The pharmaceutical industry faces a multitude of complex and evolving challenges in the current market place, which are both shaping how companies are structured and how they operate. One such area – which is playing an increasingly important role in the strategic thinking of management – is the growing role of the payer and their relationship with industry. FirstWord takes a brief look at five key factors that are shaping this dynamic.
The emergence of value-based pricing
The concept of value-based pricing is not exclusively European, but it is in this part of the world where it dominates the payer environment. Add to the mix the economic crisis, which has swept across the region, and it is plain to see why Europe has become such a headache for Big Pharma. Systems set up in Germany, France – and soon the UK – operate with a simple message; proven clinical benefit will result in a premium price. Failure to achieve value will result in pricing based on existing drugs. See also ViewPoints: EFPIA looks for some creative thinking from German pricing regulators  and ViewPoints: Witty talks up GlaxoSmithKline's pipeline as pricing, reimbursement pressures in developed markets continue to squeeze .
More frequent use of active comparator assessment
The challenge therefore, is to demonstrate clinical benefit, with one implication being an increase in the number of mid- and late-stage clinical trials that assess a developmental compound against an active comparator already on the market. Clinical phase head-to-head studies have long been avoided by the industry (for obvious reasons), but they have become an increasingly important step of the R&D process. "We must rely on data, not emotions and celebrate failure if this allows us to better allocate R&D resources," says UCB's Antje Witte. See also ViewPoints: When 'good' is not 'good enough' – FirstWord talks to UCB about its drug development ethos .
The rise of real-world data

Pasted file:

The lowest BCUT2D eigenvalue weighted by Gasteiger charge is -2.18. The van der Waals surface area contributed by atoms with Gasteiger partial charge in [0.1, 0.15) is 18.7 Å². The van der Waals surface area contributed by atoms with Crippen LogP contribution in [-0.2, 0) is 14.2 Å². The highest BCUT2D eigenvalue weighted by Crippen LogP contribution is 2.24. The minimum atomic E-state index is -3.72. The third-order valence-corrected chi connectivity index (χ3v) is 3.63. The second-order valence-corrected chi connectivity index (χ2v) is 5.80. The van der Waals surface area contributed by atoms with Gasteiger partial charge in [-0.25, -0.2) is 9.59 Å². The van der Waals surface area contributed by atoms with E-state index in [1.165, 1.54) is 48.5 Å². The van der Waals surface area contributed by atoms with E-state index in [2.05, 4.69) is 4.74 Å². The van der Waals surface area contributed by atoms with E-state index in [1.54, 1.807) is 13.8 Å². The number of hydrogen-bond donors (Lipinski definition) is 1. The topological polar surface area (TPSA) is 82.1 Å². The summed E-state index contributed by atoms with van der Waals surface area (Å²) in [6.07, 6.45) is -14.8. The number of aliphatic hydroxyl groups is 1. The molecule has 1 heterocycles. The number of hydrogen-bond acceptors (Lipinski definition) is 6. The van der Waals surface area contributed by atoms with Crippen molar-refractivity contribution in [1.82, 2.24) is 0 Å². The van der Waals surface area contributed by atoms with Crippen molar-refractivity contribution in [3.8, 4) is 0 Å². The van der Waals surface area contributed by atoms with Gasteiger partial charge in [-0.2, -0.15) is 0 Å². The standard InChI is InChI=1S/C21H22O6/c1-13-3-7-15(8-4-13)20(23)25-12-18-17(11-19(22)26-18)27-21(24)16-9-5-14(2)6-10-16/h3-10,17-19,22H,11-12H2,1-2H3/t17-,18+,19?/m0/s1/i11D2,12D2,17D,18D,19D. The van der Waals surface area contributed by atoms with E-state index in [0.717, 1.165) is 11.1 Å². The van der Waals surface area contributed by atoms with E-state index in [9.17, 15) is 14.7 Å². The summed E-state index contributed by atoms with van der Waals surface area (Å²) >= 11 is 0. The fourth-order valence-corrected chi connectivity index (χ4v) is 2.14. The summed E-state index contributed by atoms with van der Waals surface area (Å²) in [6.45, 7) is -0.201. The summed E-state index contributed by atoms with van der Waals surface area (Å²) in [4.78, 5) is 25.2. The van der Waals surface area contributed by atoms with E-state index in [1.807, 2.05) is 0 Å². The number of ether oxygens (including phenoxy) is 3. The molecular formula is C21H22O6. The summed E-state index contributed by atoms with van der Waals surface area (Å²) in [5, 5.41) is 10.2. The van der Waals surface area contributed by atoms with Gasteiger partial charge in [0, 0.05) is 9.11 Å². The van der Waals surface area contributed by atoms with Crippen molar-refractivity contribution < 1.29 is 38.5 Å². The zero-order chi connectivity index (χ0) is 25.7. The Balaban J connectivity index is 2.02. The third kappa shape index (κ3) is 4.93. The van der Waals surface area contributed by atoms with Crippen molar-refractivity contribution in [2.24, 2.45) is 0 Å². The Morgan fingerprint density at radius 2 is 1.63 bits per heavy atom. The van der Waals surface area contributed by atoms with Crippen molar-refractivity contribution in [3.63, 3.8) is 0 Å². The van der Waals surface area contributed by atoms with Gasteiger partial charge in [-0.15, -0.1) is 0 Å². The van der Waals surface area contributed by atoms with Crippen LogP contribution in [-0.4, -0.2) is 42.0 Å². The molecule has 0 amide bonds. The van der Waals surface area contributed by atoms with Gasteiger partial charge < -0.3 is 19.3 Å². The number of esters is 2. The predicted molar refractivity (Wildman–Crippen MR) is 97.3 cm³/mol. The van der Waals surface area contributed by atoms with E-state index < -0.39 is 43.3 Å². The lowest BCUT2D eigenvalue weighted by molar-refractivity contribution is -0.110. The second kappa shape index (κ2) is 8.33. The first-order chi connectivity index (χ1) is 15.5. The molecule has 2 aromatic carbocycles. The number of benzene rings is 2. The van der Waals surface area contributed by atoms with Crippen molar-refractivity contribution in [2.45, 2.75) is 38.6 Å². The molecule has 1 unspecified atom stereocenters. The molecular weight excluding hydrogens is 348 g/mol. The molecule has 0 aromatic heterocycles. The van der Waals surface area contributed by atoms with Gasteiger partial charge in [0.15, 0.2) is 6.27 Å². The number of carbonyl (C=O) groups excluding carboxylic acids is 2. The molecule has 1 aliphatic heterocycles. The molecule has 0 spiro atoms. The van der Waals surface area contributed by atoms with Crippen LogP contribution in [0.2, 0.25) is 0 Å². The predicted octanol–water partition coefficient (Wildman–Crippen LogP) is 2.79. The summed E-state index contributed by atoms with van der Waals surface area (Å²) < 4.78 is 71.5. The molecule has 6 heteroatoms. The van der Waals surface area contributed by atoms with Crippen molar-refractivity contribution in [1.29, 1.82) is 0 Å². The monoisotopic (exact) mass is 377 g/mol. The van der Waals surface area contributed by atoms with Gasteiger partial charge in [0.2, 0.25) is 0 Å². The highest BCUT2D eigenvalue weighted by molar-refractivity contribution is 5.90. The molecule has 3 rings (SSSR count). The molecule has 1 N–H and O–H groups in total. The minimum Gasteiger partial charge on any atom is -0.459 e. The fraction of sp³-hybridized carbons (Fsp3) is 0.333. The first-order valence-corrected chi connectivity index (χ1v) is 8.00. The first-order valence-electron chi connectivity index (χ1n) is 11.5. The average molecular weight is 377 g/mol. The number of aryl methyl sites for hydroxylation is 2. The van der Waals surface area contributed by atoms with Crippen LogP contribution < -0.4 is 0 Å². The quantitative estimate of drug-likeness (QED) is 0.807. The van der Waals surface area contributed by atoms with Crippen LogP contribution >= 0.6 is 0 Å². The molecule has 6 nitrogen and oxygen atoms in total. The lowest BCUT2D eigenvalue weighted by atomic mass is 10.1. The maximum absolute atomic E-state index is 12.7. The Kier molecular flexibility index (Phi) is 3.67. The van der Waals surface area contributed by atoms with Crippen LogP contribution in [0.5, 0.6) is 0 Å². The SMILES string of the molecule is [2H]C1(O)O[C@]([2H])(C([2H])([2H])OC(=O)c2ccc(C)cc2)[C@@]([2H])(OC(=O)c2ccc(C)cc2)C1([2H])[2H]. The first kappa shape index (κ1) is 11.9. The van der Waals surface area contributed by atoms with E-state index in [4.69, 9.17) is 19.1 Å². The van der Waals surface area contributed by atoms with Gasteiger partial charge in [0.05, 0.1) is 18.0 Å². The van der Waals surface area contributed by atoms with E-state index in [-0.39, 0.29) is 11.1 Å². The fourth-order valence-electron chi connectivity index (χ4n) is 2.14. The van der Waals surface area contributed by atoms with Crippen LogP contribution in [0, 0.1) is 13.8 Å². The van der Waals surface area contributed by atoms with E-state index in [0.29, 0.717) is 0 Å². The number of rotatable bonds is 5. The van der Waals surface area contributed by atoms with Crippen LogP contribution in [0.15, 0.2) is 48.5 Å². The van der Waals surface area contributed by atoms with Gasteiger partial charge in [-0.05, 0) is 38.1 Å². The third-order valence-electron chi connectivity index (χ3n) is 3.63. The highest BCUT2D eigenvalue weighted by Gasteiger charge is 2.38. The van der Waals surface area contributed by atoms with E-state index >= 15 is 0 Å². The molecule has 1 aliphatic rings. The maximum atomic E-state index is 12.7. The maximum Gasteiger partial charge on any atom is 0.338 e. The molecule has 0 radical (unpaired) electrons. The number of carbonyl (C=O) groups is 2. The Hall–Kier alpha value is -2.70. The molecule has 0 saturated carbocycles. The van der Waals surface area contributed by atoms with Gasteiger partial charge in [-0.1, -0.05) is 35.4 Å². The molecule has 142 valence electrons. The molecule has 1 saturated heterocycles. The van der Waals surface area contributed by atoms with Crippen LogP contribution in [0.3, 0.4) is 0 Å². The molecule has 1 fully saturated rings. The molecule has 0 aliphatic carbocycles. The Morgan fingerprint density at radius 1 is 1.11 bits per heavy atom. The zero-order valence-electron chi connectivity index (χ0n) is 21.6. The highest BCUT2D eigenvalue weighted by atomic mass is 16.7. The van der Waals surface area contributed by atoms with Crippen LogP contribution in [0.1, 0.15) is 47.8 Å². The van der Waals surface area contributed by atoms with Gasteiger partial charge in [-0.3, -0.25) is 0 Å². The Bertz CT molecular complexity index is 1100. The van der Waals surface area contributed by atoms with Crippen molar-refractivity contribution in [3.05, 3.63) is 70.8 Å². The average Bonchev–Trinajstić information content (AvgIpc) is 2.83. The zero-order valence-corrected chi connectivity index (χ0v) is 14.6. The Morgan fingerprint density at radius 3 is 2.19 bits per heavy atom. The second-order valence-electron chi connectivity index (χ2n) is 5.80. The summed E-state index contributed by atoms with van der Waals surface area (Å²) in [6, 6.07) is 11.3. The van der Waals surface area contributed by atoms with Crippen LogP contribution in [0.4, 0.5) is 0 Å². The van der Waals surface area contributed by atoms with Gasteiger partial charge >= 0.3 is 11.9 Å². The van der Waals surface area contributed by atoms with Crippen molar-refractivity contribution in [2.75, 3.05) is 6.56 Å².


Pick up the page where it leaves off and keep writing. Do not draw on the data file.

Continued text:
In addition, providers and payers are demanding more information about how well drugs work in real-world settings. In other words, how they perform outside a clinical trial environment. A recent PwC Health Research Institute survey revealed that 78 percent of US health plans agree that drug manufacturers must provide real-world data that demonstrates a clear cost saving over existing treatment options before they will consider placement of drugs on their formularies. Moreover, to ensure favourable pricing and formulary placement, 82 percent of health plans insist that manufacturers must demonstrate relative clinical benefit as compared with existing treatments. See also Interview: The significance of pharma's real-world data partnerships with payers .
Rapid growth in sales of biologics and specialised products
A key factor shaping the industry/payer relationship has been pharma’s diversification away from small molecules and its increased investment in more expensive biologics and specialised products designed to target often smaller patient segments characterised by high levels of unmet need.
According to the IMS Institute for Healthcare Informatics, specialty and biologic products represent around 1 percent of total prescription volume in the US among private insurers but they account for as much as 17 percent of total prescription drug spending. How the markets for these products develop in the future will be critical in shaping industry’s relationship with payers, driven by a number of factors such as the emergence of biosimilars and the rising cost of ultra-orphan products. See also ViewPoints: World's first biosimilar monoclonal antibody product approved , ViewPoints: Is the 'benign' regulatory environment for orphan drugs beginning to toughen?  and Spotlight On: How sustainable are EU orphan drug prices? 
The role of international reference pricing
Industry may be steadily adapting the way it operates to better meet payer demands, but there remains scope for disagreement. Perhaps no more so than in the area of international reference pricing, a concept that remains "out of control," according to some inside and outside of the industry. One suggestion is that countries should not be allowed to reference the price of a product in a country with a significantly lower GDP than its own. This would, advocates argue, help reverse the "counter-intuitive" logic of international reference pricing, which actually prevents manufacturers from selling products at cheaper prices in low GDP countries. Such an outcome is unlikely, with international reference pricing set to remain the elephant in the room. See also Spotlight On: International reference pricing – the elephant in the room?